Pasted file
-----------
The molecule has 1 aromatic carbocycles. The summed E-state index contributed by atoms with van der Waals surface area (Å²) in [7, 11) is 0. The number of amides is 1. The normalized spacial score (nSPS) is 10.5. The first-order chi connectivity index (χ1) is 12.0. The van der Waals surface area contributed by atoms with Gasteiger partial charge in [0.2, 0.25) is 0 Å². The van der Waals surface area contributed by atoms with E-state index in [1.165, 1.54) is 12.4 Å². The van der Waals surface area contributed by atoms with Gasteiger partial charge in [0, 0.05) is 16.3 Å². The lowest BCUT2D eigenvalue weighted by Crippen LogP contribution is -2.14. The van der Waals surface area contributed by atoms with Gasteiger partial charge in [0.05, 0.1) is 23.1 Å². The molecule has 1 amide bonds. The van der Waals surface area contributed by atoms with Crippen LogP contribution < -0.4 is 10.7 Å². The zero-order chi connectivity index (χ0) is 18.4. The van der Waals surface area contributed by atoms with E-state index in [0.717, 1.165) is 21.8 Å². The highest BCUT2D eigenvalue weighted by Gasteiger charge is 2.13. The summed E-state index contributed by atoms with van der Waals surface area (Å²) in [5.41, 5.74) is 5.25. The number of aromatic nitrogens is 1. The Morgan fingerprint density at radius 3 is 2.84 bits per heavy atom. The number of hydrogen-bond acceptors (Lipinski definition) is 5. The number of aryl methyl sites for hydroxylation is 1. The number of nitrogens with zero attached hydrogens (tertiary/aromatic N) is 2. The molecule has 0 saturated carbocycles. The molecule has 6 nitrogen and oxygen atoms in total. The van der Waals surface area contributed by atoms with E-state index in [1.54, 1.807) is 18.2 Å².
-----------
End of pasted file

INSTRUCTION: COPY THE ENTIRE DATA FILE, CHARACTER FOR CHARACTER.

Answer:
The molecule has 1 aromatic carbocycles. The summed E-state index contributed by atoms with van der Waals surface area (Å²) in [7, 11) is 0. The number of amides is 1. The normalized spacial score (nSPS) is 10.5. The first-order chi connectivity index (χ1) is 12.0. The van der Waals surface area contributed by atoms with Gasteiger partial charge in [0.2, 0.25) is 0 Å². The van der Waals surface area contributed by atoms with E-state index in [1.165, 1.54) is 12.4 Å². The van der Waals surface area contributed by atoms with Gasteiger partial charge in [0, 0.05) is 16.3 Å². The lowest BCUT2D eigenvalue weighted by Crippen LogP contribution is -2.14. The van der Waals surface area contributed by atoms with Gasteiger partial charge in [0.05, 0.1) is 23.1 Å². The molecule has 1 amide bonds. The van der Waals surface area contributed by atoms with Crippen LogP contribution < -0.4 is 10.7 Å². The zero-order chi connectivity index (χ0) is 18.4. The van der Waals surface area contributed by atoms with E-state index in [0.717, 1.165) is 21.8 Å². The highest BCUT2D eigenvalue weighted by Gasteiger charge is 2.13. The summed E-state index contributed by atoms with van der Waals surface area (Å²) in [5.41, 5.74) is 5.25. The number of aromatic nitrogens is 1. The Morgan fingerprint density at radius 3 is 2.84 bits per heavy atom. The number of hydrogen-bond acceptors (Lipinski definition) is 5. The number of aryl methyl sites for hydroxylation is 1. The number of nitrogens with zero attached hydrogens (tertiary/aromatic N) is 2. The molecule has 0 saturated carbocycles. The molecule has 6 nitrogen and oxygen atoms in total. The van der Waals surface area contributed by atoms with E-state index in [1.54, 1.807) is 18.2 Å².